Mandriva Accuses Microsoft of Dirty Tactics

Mandriva Linux cried foul Wednesday, saying in an open letter to Microsoft CEO Steve Ballmer that his company spoiled a deal between Mandriva and the government of Nigeria over Intel's Classmate PC.

Mandriva had agreed to supply the central African nation with an initial order of 17,000 Classmate PCs -- of which it is a partner in with both Microsoft and Intel -- and had apparently signed an agreement with the country that would have meant additional orders in the future.

However, the company is accusing Microsoft of meddling and sabotaging its agreement. When Microsoft contacted the company about placing its own software on Nigeria's Classmate PCs, things seemed to change.

"I would not say it got dirty, but someone could have said that," Mandriva's François Bancilhon said. He said Microsoft fought the deal, but in the end Nigeria agreed to still take the shipments of Mandriva Linux.

Apparently on Thursday a representative from the Nigerian government contacted Mandriva informing it that once the initial order of 17,000 had been filled, the country will terminate the agreement and switch to Windows on the education PCs soon after.

Bancilhon seemed to equivocate the move to a stab in the back from the tone of his letter, which appeared on the official Mandriva blog.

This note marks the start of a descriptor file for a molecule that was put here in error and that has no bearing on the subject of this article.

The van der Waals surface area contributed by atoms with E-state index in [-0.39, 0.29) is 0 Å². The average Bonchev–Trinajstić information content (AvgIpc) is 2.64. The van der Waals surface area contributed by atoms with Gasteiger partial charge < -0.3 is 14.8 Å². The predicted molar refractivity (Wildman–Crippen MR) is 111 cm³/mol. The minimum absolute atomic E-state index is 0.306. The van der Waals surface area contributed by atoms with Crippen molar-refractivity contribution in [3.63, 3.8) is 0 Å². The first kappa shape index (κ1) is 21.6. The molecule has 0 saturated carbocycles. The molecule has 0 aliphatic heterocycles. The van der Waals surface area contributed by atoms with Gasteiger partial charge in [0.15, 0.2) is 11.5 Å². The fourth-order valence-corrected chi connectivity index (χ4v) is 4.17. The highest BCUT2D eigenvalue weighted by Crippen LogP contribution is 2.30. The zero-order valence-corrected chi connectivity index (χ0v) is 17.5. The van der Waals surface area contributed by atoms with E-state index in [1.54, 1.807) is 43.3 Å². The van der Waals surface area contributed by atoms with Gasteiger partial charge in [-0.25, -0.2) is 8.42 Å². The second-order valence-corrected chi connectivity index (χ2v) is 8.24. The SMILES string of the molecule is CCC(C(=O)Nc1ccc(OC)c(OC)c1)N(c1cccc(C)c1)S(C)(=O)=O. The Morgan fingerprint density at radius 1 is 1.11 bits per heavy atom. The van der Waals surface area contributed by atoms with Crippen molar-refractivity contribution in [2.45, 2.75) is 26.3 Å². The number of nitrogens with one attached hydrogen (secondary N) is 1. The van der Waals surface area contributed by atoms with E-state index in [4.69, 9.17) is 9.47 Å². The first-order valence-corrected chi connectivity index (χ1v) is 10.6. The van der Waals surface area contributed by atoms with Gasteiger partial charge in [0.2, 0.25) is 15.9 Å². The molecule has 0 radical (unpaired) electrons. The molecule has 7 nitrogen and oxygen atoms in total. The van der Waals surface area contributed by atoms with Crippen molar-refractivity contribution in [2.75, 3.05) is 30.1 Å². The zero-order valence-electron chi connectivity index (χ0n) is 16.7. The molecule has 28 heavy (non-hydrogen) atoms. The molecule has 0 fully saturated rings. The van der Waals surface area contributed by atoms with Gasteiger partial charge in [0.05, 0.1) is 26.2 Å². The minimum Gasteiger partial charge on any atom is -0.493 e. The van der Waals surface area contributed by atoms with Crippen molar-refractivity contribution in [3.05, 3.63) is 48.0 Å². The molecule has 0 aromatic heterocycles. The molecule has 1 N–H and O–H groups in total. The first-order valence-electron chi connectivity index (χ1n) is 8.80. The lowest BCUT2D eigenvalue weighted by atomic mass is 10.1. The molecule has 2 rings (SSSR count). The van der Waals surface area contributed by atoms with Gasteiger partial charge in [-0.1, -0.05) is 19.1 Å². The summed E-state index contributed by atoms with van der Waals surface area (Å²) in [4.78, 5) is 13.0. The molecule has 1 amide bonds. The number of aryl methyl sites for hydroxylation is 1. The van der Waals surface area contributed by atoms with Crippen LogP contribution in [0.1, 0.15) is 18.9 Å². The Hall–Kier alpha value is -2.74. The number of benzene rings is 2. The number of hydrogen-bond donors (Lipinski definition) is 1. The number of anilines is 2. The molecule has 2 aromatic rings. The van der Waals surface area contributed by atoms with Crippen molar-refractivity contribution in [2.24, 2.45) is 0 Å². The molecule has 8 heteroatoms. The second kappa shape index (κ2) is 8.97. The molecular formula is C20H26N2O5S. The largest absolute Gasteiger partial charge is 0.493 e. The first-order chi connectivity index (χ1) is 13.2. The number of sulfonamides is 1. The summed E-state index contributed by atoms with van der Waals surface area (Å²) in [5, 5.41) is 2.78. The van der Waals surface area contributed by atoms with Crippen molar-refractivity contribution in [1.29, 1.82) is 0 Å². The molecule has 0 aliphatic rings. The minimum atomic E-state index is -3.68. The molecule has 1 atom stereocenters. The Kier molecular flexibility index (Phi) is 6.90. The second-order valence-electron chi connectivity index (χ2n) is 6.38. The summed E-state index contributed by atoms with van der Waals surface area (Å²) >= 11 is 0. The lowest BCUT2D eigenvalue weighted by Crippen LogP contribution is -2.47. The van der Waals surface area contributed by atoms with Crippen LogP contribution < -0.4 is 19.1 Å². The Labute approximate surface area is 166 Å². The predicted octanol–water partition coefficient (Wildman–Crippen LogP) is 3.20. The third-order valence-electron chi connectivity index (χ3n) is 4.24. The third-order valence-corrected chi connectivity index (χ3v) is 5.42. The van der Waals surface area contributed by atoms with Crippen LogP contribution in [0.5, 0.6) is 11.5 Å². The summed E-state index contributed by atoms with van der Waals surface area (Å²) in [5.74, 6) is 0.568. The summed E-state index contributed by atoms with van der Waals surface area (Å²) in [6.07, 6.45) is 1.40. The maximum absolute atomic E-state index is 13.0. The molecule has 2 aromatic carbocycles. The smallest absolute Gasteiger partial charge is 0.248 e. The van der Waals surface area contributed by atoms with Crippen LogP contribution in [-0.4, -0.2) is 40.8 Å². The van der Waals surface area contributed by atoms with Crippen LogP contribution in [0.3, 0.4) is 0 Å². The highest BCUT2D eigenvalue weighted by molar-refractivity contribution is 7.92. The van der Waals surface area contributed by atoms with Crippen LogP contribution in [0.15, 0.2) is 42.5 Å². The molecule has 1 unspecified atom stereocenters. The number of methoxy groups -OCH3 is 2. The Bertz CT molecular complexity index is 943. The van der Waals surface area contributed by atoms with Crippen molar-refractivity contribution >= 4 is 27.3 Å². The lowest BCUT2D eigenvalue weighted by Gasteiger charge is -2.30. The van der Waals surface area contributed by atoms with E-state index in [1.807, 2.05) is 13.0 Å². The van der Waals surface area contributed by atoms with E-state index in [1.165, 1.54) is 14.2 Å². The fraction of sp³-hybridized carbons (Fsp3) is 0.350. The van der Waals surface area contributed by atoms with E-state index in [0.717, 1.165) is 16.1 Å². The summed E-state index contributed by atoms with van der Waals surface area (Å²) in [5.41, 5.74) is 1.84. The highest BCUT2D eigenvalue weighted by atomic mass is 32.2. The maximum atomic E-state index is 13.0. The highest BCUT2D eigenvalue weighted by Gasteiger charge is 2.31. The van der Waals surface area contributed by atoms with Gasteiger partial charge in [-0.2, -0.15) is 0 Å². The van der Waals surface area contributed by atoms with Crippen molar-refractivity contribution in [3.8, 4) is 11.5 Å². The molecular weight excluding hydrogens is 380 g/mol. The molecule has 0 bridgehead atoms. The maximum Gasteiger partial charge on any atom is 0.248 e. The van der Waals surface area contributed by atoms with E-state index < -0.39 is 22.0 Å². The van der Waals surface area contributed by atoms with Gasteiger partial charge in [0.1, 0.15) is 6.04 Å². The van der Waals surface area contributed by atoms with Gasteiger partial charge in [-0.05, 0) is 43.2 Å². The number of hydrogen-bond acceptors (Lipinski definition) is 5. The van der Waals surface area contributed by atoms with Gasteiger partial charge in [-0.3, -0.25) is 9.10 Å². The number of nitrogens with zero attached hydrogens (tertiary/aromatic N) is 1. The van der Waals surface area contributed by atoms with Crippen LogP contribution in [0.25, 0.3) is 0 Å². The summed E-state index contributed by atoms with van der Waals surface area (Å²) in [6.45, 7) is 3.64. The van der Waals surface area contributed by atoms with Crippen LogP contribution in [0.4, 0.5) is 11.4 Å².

"Of course, I will keep fighting this one and the next one, and the next one. You have the money, the power, and maybe we have a different sense of ethics you and I, but I believe that hard work, good technology and ethics can win too," he wrote.

While it may sound to some as tantamount to "sour grapes," some of those who commented in response to Bancilhon's post seemed to think it smelled of desperation on Microsoft's part.

"Wow, playing hardball for Nigeria. For Mandriva, a contract like that is great. For a company the size of Microsoft, it almost seems desperate," a poster named "Juln" wrote.

Others seemed to suggest that Mandriva needed to focus on the future. "Hey, that's business," EllsworthT wrote. "Quit whining about the competition, keep making great products, and win over some new customers."

Microsoft could not be reached for immediate comment on the letter.

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